Set the Simulation type parameter
of the Powergui block to Continuous
, and
define the following solver:
Type 

Solver 

Relative tolerance 

Solver reset method 

Stop time 

Other parameters 

Start the simulation. You see the following waveforms.
Increase the snubber resistance by specifying Rs =
1e8 Ω in the two diode blocks and simulate again. When using
such high snubber resistances, simulation results become incorrect.
To get correct results, you must increase the solver accuracy by either
limiting the Max step size to 1e7
,
or setting the Solver Reset Method to Robust
.
When you try to get rid of snubbers in large circuits containing many power electronic devices, reduction of maximum step size or solver tolerances might result in an unacceptable simulation time. In some circumstances, the solver might even fail to find a solution..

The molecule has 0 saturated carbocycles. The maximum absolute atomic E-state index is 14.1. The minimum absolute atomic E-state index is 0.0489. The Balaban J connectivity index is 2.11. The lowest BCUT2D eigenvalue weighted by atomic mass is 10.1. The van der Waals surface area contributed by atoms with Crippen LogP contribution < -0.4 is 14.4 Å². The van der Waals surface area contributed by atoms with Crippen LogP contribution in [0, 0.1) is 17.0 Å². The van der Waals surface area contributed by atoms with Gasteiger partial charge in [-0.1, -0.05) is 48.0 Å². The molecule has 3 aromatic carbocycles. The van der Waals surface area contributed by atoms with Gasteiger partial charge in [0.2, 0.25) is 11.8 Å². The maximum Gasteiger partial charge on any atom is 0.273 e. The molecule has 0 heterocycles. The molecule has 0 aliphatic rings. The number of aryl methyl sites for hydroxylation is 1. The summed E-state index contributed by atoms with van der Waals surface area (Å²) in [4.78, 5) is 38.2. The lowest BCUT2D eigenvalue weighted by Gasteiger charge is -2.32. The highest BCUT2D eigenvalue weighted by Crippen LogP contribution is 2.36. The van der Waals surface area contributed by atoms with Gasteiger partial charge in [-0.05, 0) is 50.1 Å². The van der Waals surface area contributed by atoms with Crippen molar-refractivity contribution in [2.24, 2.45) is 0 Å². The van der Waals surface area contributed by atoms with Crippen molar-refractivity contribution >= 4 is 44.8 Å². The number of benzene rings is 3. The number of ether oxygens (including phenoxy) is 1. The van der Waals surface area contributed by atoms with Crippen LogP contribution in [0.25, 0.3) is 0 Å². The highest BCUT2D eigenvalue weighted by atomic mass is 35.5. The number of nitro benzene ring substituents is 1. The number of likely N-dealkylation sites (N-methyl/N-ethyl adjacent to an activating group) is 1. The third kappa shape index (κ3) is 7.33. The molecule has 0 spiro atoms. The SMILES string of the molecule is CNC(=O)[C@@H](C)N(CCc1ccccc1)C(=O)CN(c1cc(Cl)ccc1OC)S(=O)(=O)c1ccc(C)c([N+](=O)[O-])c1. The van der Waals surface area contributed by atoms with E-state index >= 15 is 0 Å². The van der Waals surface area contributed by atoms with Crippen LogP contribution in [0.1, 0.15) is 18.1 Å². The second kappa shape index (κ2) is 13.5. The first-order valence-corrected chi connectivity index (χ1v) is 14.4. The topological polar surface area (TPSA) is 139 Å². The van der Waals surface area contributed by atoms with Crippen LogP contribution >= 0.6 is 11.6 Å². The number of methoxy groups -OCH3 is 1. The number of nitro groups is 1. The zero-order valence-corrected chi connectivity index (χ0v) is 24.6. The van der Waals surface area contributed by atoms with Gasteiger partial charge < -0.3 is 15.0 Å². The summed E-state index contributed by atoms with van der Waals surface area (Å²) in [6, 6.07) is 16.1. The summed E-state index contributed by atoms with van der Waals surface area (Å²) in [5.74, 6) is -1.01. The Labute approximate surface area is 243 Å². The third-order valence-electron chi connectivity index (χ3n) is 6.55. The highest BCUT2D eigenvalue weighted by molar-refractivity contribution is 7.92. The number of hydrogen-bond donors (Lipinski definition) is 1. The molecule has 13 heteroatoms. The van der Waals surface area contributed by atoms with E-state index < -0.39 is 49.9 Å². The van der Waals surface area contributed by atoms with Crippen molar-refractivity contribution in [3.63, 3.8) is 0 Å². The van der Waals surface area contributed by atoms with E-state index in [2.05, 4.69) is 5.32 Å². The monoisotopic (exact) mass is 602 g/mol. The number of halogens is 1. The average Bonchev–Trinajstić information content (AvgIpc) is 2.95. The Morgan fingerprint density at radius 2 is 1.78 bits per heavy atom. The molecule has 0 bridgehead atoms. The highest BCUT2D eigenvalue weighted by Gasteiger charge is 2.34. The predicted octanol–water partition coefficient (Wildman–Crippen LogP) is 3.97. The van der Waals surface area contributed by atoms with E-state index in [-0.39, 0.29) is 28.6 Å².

Open the block parameters of the Powergui block and select Enable use of ideal switching devices parameter. Select Disable snubbers in switching devices parameter. To simulate perfectly ideal switches, you can also disable the diode resistances (Ron) and the forward voltages (Vf).
Make sure that your solver parameters are as shown in 3. Simulate and observe that waveforms are correct.
Eliminating the snubbers has reduced the circuit stiffness.
You can now use ode45
solver instead of ode23tb
.